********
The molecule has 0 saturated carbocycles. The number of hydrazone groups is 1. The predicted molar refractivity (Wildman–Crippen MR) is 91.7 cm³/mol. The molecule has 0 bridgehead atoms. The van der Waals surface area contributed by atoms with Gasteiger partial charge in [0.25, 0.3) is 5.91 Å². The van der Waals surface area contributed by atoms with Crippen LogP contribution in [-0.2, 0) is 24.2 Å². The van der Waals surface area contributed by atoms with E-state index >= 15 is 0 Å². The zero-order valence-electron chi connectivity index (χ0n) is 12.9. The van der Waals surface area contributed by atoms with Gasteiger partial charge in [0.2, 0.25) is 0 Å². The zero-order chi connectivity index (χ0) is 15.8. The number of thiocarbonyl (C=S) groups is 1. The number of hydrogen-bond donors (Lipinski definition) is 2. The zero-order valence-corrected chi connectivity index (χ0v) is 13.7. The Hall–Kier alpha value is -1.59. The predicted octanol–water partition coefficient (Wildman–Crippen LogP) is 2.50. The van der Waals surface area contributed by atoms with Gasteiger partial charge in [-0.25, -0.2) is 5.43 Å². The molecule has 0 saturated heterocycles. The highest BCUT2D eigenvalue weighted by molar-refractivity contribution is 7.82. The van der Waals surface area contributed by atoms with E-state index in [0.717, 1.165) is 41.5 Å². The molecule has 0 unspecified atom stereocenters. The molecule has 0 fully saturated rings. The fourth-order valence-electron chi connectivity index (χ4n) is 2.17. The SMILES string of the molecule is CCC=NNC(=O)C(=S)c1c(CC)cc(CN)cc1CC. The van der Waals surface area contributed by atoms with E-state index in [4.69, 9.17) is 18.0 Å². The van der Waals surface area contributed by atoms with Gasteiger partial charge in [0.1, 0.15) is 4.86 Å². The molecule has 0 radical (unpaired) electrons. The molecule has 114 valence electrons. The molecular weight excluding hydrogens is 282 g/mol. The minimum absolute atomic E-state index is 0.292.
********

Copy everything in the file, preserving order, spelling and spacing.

The molecule has 0 saturated carbocycles. The number of hydrazone groups is 1. The predicted molar refractivity (Wildman–Crippen MR) is 91.7 cm³/mol. The molecule has 0 bridgehead atoms. The van der Waals surface area contributed by atoms with Gasteiger partial charge in [0.25, 0.3) is 5.91 Å². The van der Waals surface area contributed by atoms with Crippen LogP contribution in [-0.2, 0) is 24.2 Å². The van der Waals surface area contributed by atoms with E-state index >= 15 is 0 Å². The zero-order valence-electron chi connectivity index (χ0n) is 12.9. The van der Waals surface area contributed by atoms with Gasteiger partial charge in [0.2, 0.25) is 0 Å². The zero-order chi connectivity index (χ0) is 15.8. The number of thiocarbonyl (C=S) groups is 1. The number of hydrogen-bond donors (Lipinski definition) is 2. The zero-order valence-corrected chi connectivity index (χ0v) is 13.7. The Hall–Kier alpha value is -1.59. The predicted octanol–water partition coefficient (Wildman–Crippen LogP) is 2.50. The van der Waals surface area contributed by atoms with Gasteiger partial charge in [-0.25, -0.2) is 5.43 Å². The molecule has 0 saturated heterocycles. The highest BCUT2D eigenvalue weighted by molar-refractivity contribution is 7.82. The van der Waals surface area contributed by atoms with E-state index in [0.717, 1.165) is 41.5 Å². The molecule has 0 unspecified atom stereocenters. The molecule has 0 fully saturated rings. The fourth-order valence-electron chi connectivity index (χ4n) is 2.17. The SMILES string of the molecule is CCC=NNC(=O)C(=S)c1c(CC)cc(CN)cc1CC. The van der Waals surface area contributed by atoms with E-state index in [4.69, 9.17) is 18.0 Å². The van der Waals surface area contributed by atoms with Gasteiger partial charge in [0.1, 0.15) is 4.86 Å². The molecule has 0 radical (unpaired) electrons. The molecule has 114 valence electrons. The molecular weight excluding hydrogens is 282 g/mol. The minimum absolute atomic E-state index is 0.292.